How Paper Rusts

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"Our clothes are too much a part of ourselves for us ever to be entirely indifferent to their condition; the feeling of being perfectly dressed imparts a buoyant confidence to the wearer, and it impresses the beholder as though the fabric were indeed a natural extension of the man. … So strong is the impulse of sartorial morality that it is difficult in praising clothes not to use such adjectives as “right,” “good,” “correct,” “unimpeachable,” or “faultless,” which belong properly to the discussion of conduct, while in discussing moral shortcomings we tend very naturally to fall into the language of dress and speak of a person’s behavior as being shabby, shoddy, threadbare, down at heel, botched, or slipshod."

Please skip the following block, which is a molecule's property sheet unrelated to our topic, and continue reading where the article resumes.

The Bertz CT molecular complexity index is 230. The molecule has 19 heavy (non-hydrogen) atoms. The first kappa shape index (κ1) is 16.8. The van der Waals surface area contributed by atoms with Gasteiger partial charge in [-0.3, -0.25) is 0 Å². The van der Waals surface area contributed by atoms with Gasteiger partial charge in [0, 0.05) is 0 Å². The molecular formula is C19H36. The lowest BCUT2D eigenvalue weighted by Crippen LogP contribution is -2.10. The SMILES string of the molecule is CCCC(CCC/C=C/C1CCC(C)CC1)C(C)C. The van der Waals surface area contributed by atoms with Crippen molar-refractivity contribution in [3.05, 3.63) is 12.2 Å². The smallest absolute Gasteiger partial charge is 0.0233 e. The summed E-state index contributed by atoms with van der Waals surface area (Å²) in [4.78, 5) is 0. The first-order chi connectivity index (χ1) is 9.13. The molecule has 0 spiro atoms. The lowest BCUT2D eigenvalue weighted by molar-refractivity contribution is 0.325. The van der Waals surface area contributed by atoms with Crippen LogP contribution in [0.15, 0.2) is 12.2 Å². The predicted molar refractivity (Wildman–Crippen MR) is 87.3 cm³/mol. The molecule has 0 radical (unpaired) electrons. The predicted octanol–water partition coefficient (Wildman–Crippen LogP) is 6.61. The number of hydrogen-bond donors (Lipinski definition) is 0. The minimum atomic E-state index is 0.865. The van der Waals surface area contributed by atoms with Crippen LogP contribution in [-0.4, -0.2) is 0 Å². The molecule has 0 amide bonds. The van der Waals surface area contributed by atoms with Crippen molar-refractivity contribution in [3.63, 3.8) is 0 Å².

An excerpt from On Human Finery by Quentin Bell (nephew of Virgina Woolf), 1947

"Our clothes are too much a part of ourselves for us ever to be entirely indifferent to their condition; the feeling of being perfectly dressed imparts a buoyant confidence to the wearer, and it impresses the beholder as though the fabric were indeed a natural extension of the man. … So strong is the impulse of sartorial morality that it is difficult in praising clothes not to use such adjectives as “right,” “good,” “correct,” “unimpeachable,” or “faultless,” which belong properly to the discussion of conduct, while in discussing moral shortcomings we tend very naturally to fall into the language of dress and speak of a person’s behavior as being shabby, shoddy, threadbare, down at heel, botched, or slipshod."

An excerpt from On Human Finery by Quentin Bell (nephew of Virgina Woolf), 1947

Filed under finery sartorial art morality fashion